Are regulations left in the wake of autonomous ships?

While not receiving the same media amount of coverage as other means of transportation, the technology for autonomous ships is rapidly developing, according to a recent article in Maritime Executive by Michael F Merlie, partner at law firm Gawthrop Greenwood, PC. He noted that earlier this year a Norwegian partnership announced plans to build the world’s first fully-autonomous containership and that the goal was for manned voyages to begin in 2018, with unmanned voyages beginning in 2020.

Rolls Royce announced earlier this year its collaboration with a Finnish ferry company in developing an intelligent awareness system for vessels, and expected to have the such a system commercially available by the end of this year. Rolls Royce has a goal of an autonomous vessel in commercial use by the end of the decade. For the maritime industry, much of the technology necessary for autonomous vessels is already in place but continues to be adapted. “Not surprisingly, the regulatory bodies are moving at a slower pace. While there is debate on the extent of change necessary for the regulation of autonomous vessels, certainly some challenges will be presented”, wrote Merlie.

He noted that the extent of regulatory change would depend on the level of autonomy permitted. Lloyd’s Register has published classification guidance for six autonomy levels, the guidance being intended to provide designers, builders and operators with clarity on identifying the desired level of autonomy. The first three levels all require that navigational technology is on a manned vessel to provide support in decision making. The next three levels all involve unmanned vessels with different levels of remote operation, including complete autonomy. The remote operation includes shore-based operators who can intervene when notified by the navigational system.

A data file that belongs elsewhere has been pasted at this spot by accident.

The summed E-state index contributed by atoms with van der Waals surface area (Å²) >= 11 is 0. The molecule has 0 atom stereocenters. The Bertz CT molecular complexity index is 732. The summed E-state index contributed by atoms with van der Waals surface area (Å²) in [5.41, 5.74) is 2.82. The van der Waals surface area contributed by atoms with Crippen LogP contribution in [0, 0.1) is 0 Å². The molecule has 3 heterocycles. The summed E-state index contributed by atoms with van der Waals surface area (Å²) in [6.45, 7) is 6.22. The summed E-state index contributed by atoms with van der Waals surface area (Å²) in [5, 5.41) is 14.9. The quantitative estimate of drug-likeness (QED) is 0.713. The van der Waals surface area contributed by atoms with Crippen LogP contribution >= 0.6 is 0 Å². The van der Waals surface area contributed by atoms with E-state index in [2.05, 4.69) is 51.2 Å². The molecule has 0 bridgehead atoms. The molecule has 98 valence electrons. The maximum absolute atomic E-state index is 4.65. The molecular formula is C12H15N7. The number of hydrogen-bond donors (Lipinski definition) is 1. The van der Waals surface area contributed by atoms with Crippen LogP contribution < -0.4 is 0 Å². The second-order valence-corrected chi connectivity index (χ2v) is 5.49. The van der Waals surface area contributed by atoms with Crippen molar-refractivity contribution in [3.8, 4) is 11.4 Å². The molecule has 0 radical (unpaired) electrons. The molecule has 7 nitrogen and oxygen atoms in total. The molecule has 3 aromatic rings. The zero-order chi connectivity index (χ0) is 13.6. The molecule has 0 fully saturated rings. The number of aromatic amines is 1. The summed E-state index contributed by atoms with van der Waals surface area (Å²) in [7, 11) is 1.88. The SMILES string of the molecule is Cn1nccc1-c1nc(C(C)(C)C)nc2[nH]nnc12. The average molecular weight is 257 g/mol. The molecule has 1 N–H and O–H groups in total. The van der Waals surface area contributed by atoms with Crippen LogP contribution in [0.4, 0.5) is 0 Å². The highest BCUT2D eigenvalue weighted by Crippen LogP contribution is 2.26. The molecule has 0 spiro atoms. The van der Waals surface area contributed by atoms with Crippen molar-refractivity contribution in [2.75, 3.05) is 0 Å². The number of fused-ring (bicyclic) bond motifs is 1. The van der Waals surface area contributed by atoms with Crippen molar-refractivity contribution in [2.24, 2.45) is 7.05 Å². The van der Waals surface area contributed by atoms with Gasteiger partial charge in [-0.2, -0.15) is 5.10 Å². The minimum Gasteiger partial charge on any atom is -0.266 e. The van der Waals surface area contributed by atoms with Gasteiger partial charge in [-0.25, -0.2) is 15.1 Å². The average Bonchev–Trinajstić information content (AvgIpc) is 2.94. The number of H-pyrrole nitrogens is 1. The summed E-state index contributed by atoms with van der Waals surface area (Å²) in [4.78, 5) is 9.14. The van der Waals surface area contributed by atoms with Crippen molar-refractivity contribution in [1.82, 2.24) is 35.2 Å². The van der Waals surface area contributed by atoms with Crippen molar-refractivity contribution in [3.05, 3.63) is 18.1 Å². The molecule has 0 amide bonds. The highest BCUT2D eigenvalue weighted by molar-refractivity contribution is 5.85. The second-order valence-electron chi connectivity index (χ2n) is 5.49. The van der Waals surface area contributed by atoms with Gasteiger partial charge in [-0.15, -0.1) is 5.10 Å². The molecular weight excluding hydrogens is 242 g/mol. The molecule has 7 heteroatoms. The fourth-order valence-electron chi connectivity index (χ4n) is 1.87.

Vessels are generally subject to national and international regulation, with the International Maritime Organization (IMO) responsible for regulation of international trade. Merlie noted that the IMO had begun evaluating the need for modified regulations for autonomous ships in international trade. The international regulations would require multilateral agreements among the various countries participating in a particular trade. “The expectation is that any revisions to IMO regulations could take up to ten years due to competing interests”, wrote Merlie, observing that most of the projects currently underway with fully autonomous ships were intended for national waters under national regulation, and that European countries were taking the lead on this.

Merlie wrote that there was no clear consensus on what new regulations or modifications to existing regulations would be necessary. An area of particular importance would be modifications to collision regulations. “The existing regulations have standardized rules including when the ships are in sight of each other. These regulations do not contemplate autonomous vessels and will almost certainly need some revision. Rules on the obligations and responsibilities between manned and unmanned ships will need clarification”, wrote Merlie.

He concluded that the pressure for modification of regulations would only increase with the inevitable technological advancements. “The scope of those modifications will be based in large part on the permitted level of autonomy for vessels. Maritime law is one of the oldest and most settled areas of law in the world, successfully adapting from sail to steam and beyond. There is no doubt the same will hold true for autonomous vessels but expect some interesting developments.” [email protected];+1 610-696-8225